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A Meaty Matter

The humble pig and how it came to define a culinary heritage

Pork is the most widely consumed meat worldwide. It has been a significant part of every major world civilisation, with evidence of pig husbandry going back to about 5000 years in China.

Though traditionally pork eating has not been as common or widespread in India, it has gained in popularity in recent years with urban aficionados (a.k.a porkaholics) in many Indian cities forming dedicated groups to celebrate a variety of pork offerings, from Nagaland to Kerala.

The Kodavas of the district of Coorg in Karnataka have been avowed pork eaters for a long time, owing to their martial heritage and the fondness for hunting that came with this legacy. They are known for one of the most renowned pork dishes in India – Pandi curry – that can surely hold its own in any culinary combat of a porcine nature.

So, what makes Pandi curry so special? For one it is a dish that has evolved slowly but resolutely over a period of some 500 years building upon key insights and ingredients along the way. Some say the secret to its uniqueness could be the judicious use of local citric fruit – Kachampulli – the vinegar which is a crucial element in the recipe of the Pandi curry, contributing to its succulence, distinct flavour and irresistible pull for meat lovers.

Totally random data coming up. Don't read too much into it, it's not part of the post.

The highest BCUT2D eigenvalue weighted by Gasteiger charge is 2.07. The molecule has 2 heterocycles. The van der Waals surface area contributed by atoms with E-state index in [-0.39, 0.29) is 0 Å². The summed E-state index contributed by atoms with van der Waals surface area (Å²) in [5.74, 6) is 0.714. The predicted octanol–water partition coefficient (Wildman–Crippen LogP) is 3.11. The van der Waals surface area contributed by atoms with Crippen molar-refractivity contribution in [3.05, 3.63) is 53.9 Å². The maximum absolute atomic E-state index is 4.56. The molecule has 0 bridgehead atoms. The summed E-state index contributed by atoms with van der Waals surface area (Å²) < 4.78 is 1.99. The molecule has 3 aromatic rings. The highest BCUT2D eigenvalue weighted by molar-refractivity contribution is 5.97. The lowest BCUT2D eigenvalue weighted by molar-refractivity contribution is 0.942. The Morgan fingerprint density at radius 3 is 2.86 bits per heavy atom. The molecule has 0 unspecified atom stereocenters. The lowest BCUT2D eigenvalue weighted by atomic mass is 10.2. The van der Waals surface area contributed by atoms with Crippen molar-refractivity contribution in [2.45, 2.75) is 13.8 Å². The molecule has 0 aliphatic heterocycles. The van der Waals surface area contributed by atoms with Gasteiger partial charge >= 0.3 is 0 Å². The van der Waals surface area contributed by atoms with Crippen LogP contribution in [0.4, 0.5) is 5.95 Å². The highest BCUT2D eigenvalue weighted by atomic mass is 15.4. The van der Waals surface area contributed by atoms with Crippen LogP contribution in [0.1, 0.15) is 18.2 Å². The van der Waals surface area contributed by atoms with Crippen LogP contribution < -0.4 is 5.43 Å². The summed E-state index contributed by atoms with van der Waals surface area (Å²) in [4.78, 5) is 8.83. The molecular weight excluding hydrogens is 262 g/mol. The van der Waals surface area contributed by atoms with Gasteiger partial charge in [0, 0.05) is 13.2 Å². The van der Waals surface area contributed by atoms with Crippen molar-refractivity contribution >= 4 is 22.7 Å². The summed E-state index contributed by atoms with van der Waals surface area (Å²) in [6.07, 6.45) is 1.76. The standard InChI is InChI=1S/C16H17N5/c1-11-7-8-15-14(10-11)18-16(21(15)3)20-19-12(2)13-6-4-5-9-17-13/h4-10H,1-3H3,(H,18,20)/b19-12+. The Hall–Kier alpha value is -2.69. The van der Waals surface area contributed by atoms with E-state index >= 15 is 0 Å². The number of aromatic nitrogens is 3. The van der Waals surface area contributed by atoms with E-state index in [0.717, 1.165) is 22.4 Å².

Pandi curry is paired with Kadamputtu (steamed rice balls), their traditional accompaniment. This is a truly hard to beat duo that tends to linger in your memory long after the event. It is likely to cause you to seek this splendid combination out time and again or attempt to re-create its likeness in your home kitchen, making for an unforgettable experience either way.

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